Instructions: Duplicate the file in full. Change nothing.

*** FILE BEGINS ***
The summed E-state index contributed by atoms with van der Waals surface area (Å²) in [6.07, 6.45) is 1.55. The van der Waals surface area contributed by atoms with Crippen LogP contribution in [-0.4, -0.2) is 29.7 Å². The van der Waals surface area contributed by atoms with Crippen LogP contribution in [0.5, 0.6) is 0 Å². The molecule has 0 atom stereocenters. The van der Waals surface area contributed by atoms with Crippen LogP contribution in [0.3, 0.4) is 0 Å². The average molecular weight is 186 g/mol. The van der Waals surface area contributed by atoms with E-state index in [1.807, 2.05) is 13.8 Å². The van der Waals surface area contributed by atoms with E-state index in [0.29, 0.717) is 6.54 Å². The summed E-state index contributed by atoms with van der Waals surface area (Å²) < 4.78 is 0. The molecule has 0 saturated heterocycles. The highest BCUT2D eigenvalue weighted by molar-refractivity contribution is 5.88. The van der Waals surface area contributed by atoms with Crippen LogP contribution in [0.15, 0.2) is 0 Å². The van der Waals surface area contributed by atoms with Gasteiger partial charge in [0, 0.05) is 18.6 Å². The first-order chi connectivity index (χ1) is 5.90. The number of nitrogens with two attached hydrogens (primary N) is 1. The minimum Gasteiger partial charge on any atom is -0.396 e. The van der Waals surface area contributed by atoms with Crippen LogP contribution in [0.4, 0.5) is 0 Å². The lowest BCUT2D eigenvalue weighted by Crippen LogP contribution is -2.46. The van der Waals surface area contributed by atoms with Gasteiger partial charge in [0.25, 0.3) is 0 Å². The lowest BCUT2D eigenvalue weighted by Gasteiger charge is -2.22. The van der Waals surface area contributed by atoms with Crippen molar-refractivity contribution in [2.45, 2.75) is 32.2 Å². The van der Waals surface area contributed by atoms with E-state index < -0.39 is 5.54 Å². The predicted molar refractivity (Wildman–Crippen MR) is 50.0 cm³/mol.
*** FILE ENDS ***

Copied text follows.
The summed E-state index contributed by atoms with van der Waals surface area (Å²) in [6.07, 6.45) is 1.55. The van der Waals surface area contributed by atoms with Crippen LogP contribution in [-0.4, -0.2) is 29.7 Å². The van der Waals surface area contributed by atoms with Crippen LogP contribution in [0.5, 0.6) is 0 Å². The molecule has 0 atom stereocenters. The van der Waals surface area contributed by atoms with Crippen LogP contribution in [0.3, 0.4) is 0 Å². The average molecular weight is 186 g/mol. The van der Waals surface area contributed by atoms with E-state index in [1.807, 2.05) is 13.8 Å². The van der Waals surface area contributed by atoms with E-state index in [0.29, 0.717) is 6.54 Å². The summed E-state index contributed by atoms with van der Waals surface area (Å²) < 4.78 is 0. The molecule has 0 saturated heterocycles. The highest BCUT2D eigenvalue weighted by molar-refractivity contribution is 5.88. The van der Waals surface area contributed by atoms with Crippen LogP contribution in [0.15, 0.2) is 0 Å². The van der Waals surface area contributed by atoms with Gasteiger partial charge in [0, 0.05) is 18.6 Å². The first-order chi connectivity index (χ1) is 5.90. The number of nitrogens with two attached hydrogens (primary N) is 1. The minimum Gasteiger partial charge on any atom is -0.396 e. The van der Waals surface area contributed by atoms with Crippen LogP contribution in [0.4, 0.5) is 0 Å². The lowest BCUT2D eigenvalue weighted by Crippen LogP contribution is -2.46. The van der Waals surface area contributed by atoms with Gasteiger partial charge in [0.25, 0.3) is 0 Å². The lowest BCUT2D eigenvalue weighted by Gasteiger charge is -2.22. The van der Waals surface area contributed by atoms with Crippen molar-refractivity contribution in [2.45, 2.75) is 32.2 Å². The van der Waals surface area contributed by atoms with E-state index < -0.39 is 5.54 Å². The predicted molar refractivity (Wildman–Crippen MR) is 50.0 cm³/mol.